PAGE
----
How to Visit a Hospitalized Patient

Two Parts:Taking something with youVisiting the patient

When someone you know is admitted to the hospital, it is a very stressful time for you and the hospitalized person. Especially if the patient is a child, the hospital can be a frightening and bewildering residence. When you visit a friend or loved one in hospital, he or she greatly appreciates it and it can relieve copious amounts of pressure, sorrow and confusion.

Part 1
Taking something with you

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    Choose an appropriate gift. Here are some ideas:
    • Flowers (most common choice): However, make sure your friend is not allergic to the flowers in the bunch. You can also bring in fake flowers the favourite colour of the patient you are visiting.
    • 'Get Well Soon' card: You can pick one up at a local department or paper media store. Write a heartfelt message of sympathy. A balloon with a hearty message on it can make a nice touch.
    • Food: Food in the hospital can get quite dismal, and sometimes patients want to have their favourite treats close by for comfort. Choose such food as: Chocolate bars, fruit, poptarts, granola bars, candies, cookies, etc.
    • Treasured items: If the patient you are visiting is a child, re-accommodate them with their favourite blankie or teddy bear that they left at home)
    • Stuffed bear (another great choice for children): This is another common way to express sympathy and evoke some hope for the patient and it gives them something to hold if things get tough.
    • Book: This is a great time killer for an older person. If the patient likes sports or hobbies (such as motorbikes or gaming), or cooking/craft, you could also buy them a magazine that will interest them, to help make the time pass by faster.
    Don't overdo the presents. Keep in mind that lots of other people will also be sending gifts and flowers.
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    Find out whether there are things you can bring that the patient needs. Perhaps the patient left in a rush and some favorite clothes, glasses or a warm top was left at home. Or, there might be things you can buy on the way to the hospital, such as a pillow, headrest, iTunes voucher, crossword puzzle book, etc.

Part 2
Visiting the patient

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    Locate the patient. Arrive at the hospital and ask one of the nurses where the person's room is. Some hospitals have volunteers at the front desk who can help you find room numbers and locate the patient you wish to visit in their ward.
    • Ask ahead of visiting when visitor hours are. Also find out how long you can stay with the patient. This will impact your parking choices, as well as giving you an idea of how long you can expect to spend with the patient.
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    Walk quietly into the room. If the person is awake, say "Hi", and hand them the gifts.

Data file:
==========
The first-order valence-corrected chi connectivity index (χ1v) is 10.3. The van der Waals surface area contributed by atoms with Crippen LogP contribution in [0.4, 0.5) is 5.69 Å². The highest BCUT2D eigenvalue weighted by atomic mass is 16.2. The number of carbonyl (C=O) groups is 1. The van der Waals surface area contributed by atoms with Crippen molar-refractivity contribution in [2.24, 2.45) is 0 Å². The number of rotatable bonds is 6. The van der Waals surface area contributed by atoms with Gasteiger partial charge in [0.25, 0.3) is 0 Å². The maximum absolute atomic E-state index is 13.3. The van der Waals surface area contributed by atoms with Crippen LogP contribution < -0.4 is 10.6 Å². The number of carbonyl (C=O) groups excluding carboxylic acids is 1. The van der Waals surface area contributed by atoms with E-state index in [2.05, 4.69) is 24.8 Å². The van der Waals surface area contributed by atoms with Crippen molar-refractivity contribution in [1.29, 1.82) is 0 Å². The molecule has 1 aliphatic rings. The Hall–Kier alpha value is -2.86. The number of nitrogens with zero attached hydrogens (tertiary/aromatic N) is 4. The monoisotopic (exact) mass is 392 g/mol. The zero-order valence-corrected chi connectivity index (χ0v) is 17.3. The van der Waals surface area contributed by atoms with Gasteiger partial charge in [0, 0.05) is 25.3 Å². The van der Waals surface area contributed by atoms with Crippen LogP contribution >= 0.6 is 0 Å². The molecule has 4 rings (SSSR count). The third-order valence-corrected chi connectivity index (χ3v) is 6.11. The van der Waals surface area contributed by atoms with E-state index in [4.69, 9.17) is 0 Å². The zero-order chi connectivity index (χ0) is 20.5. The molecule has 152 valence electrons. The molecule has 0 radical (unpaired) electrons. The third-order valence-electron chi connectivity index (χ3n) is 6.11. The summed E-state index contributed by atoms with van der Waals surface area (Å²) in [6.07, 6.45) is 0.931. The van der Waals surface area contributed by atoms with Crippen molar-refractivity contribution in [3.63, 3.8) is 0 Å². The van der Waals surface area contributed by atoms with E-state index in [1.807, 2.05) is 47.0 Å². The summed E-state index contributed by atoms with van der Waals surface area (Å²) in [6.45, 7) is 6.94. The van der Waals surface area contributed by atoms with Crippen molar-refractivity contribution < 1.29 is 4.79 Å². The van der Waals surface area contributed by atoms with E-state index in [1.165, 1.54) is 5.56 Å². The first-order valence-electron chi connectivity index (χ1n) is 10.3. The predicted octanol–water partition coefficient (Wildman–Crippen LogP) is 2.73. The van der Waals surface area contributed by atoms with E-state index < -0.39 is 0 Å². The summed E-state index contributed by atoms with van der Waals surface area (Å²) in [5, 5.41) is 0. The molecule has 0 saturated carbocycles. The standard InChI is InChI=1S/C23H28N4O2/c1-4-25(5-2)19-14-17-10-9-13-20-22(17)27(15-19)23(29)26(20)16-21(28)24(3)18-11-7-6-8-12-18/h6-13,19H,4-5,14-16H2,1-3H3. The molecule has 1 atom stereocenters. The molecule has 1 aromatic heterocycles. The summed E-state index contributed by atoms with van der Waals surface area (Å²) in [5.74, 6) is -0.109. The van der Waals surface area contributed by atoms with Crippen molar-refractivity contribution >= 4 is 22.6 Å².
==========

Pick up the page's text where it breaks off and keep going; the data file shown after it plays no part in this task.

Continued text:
• If the person is asleep, don't wake them up. They need the rest. However, if you have time, you might like to simply sit there with the person. They might wake up while you're there.
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    Talk quietly. You can talk about whatever you want, but just be mindful of other patients who might be around, in case they are resting.
    • Funny stories are a good way to cheer the patient up. This can even involve other patients too; for example, tell a story about your boss at work doing something funny.

Tips

  • If the person you are visiting says they want to be alone, respect their wishes.
  • If, for any reason, doctors come in to perform an examination, leave the room and wait patiently. If the doctors only come in for a brief chat, feel free to stay and listen, as you could even learn about the patient's condition.
  • If you feel you need to cry, or you're getting mixed emotions, step out for a while. Take some deep breaths, then come back inside when you feel better.
  • Always talk and walk quietly. The last thing your friend needs is unneeded gusto.

Warnings

  • If someone else is sharing the room with the patient you wish to see, avoid talking about matters of a personal nature. Moreover, don't say anything that would hinder the atmosphere of the room.
  • Avoid wearing overpowering fragrances or cleansers; patients may have allergies or adverse reactions to the odors or chemicals in these items.
  • When conversing with the nurse, or information volunteer concerning the room number, realize that sometimes they are not authorized to give out various information, due to the patient's request, and you'll have to call an immediate family member (if you're not one).
  • Refrain from probing about what has caused them to be in hospital, unless they bring it up first.

Things You'll Need

  • Some kind of gift
  • Food (optional)

Article Info

Categories: Health Care and Medical Information